Product Lifecycle Management (PLM) and Internet of Things (IoT) technology provider PTC held its annual LiveWorx 16 IoT conference in Boston last week amid over 4500 attendees. Supply Chain Matters in the person of this industry analyst was invited to once again attend this annual event and walked away with varying impressions regarding the state of IoT adoption and on some shifts among PTC’s ongoing product strategies. Unlike last year’s LiveWorx conference, this year’s audience messaging was much more focused on broader and more succinct strategies and actual technology users seemed to outnumber prospective technology providers looking to cash in on a new wave of technology.
In the opening keynote address referencing the current state of IoT adoption, PTC President and CEO Jim Heppelmann established this year’s conference themes, namely that IoT is the defining technology of our times and that it has the potential, more than any other technology, to enable journeys of business transformation. He cited researcher and scientist Roy Amara and what has since been known as Amara’s Law:
“We tend to overestimate the effect of a technology in the short run and underestimate the effect in the long run.”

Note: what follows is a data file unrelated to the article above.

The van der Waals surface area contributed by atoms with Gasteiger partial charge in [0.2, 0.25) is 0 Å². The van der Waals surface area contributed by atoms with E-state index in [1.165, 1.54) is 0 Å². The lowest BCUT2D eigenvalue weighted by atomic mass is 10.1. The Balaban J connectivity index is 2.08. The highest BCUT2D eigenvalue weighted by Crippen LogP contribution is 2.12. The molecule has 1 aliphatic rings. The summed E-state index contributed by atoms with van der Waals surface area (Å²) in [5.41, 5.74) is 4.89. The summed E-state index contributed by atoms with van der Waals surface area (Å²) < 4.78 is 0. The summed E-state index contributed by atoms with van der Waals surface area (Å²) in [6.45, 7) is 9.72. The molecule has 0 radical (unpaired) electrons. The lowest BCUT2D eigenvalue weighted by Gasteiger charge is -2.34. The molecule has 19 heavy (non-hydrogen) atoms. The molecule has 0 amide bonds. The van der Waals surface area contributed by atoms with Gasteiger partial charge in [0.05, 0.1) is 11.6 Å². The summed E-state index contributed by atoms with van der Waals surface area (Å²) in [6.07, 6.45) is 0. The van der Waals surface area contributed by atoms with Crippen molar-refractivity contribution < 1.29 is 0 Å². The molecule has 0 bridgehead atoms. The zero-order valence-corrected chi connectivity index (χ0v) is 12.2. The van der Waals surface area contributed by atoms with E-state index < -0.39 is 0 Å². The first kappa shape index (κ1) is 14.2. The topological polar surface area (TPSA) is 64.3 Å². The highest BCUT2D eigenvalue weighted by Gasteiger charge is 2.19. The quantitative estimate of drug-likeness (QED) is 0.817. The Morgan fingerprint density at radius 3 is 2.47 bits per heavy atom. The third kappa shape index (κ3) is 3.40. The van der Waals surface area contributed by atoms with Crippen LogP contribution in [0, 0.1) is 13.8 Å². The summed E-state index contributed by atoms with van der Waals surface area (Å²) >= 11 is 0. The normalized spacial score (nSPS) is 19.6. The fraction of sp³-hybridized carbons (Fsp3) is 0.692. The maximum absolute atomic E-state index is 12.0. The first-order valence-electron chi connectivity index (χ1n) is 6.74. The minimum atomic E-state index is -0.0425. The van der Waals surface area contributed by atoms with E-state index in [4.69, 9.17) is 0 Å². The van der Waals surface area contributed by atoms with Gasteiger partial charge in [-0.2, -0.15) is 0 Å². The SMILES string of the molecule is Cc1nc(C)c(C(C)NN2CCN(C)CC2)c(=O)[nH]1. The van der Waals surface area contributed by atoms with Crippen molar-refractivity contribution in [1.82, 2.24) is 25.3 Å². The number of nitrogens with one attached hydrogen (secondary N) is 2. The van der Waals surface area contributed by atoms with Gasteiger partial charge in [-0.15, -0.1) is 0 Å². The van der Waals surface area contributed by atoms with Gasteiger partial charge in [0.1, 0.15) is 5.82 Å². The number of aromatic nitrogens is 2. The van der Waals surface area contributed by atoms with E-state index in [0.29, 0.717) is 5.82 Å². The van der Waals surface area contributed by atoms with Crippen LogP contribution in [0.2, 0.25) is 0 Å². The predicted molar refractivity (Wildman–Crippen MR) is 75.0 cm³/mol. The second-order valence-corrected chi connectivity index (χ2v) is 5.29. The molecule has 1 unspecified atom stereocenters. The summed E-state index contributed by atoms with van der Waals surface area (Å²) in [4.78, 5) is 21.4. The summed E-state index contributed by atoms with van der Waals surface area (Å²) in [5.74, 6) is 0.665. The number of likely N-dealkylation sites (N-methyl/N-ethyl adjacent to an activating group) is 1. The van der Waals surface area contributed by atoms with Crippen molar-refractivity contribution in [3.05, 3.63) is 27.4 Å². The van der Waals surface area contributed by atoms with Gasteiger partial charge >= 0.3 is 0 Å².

Heppelmann went on to describe his ongoing collaboration with Harvard Business School professor Michael Porter in outlining both the immediate and longer-term business impacts of this technology along with current barriers of adoption. We should point out to our readers that Professor Porter is a member of the board of directors at PTC.
The remainder of the opening CEO keynote reinforced in onstage and live software demonstrations somewhat of what we believe is a shift in PTC’s product strategies concerning IoT. There is now for more emphasis on leveraging both augmented and virtual reality technology to IoT and PLM focused applications. Stated was the belief that the combination of AR and VR, aligned with forms of analytics, is game changing to IoT, and is a capability that will differentiate PTC in the broader IoT spectrum.
We learned later that PTC has garnered 700 IoT focused customers, more than half of which have begun migrating from a PLM software installed base perspective. To springboard this journey going forward, PTC has developed a series of business process journey roadmaps for customers addressing both engineering and manufacturing process migration needs. That stated, the vision and journey for IoT must come from higher C-level executive sponsorship and a broader buyer audience. PTC has adjusted its sales prospecting strategy to target C-level executives via the joint research efforts with Professor Porter.
A second broad keynote focusing on overall platform strategy, anchored by Group President Rob Gremley addressed 30 months of ongoing development and acquisitions that now make-up what was described as a PTC integrated platform of applications:
- PTC kepware to support industrial network connectivity.
- PTC ThingWorx supporting applications and advanced analytics